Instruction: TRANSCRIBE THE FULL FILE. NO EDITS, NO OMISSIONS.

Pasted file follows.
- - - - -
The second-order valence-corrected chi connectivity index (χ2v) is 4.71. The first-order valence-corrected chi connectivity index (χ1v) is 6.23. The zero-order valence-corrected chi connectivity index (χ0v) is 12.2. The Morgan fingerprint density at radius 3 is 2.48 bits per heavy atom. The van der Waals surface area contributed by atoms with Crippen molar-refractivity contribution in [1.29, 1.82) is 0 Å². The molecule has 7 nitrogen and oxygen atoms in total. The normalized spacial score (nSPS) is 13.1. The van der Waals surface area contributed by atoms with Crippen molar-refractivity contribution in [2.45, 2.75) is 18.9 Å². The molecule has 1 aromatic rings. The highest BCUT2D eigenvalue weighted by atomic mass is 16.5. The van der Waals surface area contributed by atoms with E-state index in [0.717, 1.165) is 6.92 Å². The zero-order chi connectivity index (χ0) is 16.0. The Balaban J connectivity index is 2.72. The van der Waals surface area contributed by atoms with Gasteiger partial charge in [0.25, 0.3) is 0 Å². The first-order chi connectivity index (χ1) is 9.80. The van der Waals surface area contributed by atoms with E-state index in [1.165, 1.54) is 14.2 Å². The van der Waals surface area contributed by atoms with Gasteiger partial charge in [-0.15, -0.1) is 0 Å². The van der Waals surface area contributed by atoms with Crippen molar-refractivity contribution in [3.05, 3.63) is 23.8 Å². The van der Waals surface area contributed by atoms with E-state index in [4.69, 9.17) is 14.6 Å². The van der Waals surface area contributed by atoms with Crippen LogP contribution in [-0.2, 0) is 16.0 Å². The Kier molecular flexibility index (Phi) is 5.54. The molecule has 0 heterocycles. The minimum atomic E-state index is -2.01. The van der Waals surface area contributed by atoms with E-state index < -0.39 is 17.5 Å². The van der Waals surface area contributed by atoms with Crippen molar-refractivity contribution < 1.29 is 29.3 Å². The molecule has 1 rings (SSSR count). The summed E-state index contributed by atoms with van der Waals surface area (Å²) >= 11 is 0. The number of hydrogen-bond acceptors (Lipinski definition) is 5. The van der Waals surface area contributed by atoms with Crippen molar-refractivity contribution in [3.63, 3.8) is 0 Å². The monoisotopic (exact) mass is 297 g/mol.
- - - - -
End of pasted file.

The second-order valence-corrected chi connectivity index (χ2v) is 4.71. The first-order valence-corrected chi connectivity index (χ1v) is 6.23. The zero-order valence-corrected chi connectivity index (χ0v) is 12.2. The Morgan fingerprint density at radius 3 is 2.48 bits per heavy atom. The van der Waals surface area contributed by atoms with Crippen molar-refractivity contribution in [1.29, 1.82) is 0 Å². The molecule has 7 nitrogen and oxygen atoms in total. The normalized spacial score (nSPS) is 13.1. The van der Waals surface area contributed by atoms with Crippen molar-refractivity contribution in [2.45, 2.75) is 18.9 Å². The molecule has 1 aromatic rings. The highest BCUT2D eigenvalue weighted by atomic mass is 16.5. The van der Waals surface area contributed by atoms with E-state index in [0.717, 1.165) is 6.92 Å². The zero-order chi connectivity index (χ0) is 16.0. The Balaban J connectivity index is 2.72. The van der Waals surface area contributed by atoms with Gasteiger partial charge in [0.25, 0.3) is 0 Å². The first-order chi connectivity index (χ1) is 9.80. The van der Waals surface area contributed by atoms with E-state index in [1.165, 1.54) is 14.2 Å². The van der Waals surface area contributed by atoms with Gasteiger partial charge in [-0.15, -0.1) is 0 Å². The van der Waals surface area contributed by atoms with Crippen molar-refractivity contribution in [3.05, 3.63) is 23.8 Å². The van der Waals surface area contributed by atoms with E-state index in [4.69, 9.17) is 14.6 Å². The van der Waals surface area contributed by atoms with Crippen LogP contribution in [-0.2, 0) is 16.0 Å². The Kier molecular flexibility index (Phi) is 5.54. The molecule has 0 heterocycles. The minimum atomic E-state index is -2.01. The van der Waals surface area contributed by atoms with E-state index < -0.39 is 17.5 Å². The van der Waals surface area contributed by atoms with Crippen molar-refractivity contribution < 1.29 is 29.3 Å². The molecule has 1 rings (SSSR count). The summed E-state index contributed by atoms with van der Waals surface area (Å²) >= 11 is 0. The number of hydrogen-bond acceptors (Lipinski definition) is 5. The van der Waals surface area contributed by atoms with Crippen molar-refractivity contribution in [3.63, 3.8) is 0 Å². The monoisotopic (exact) mass is 297 g/mol.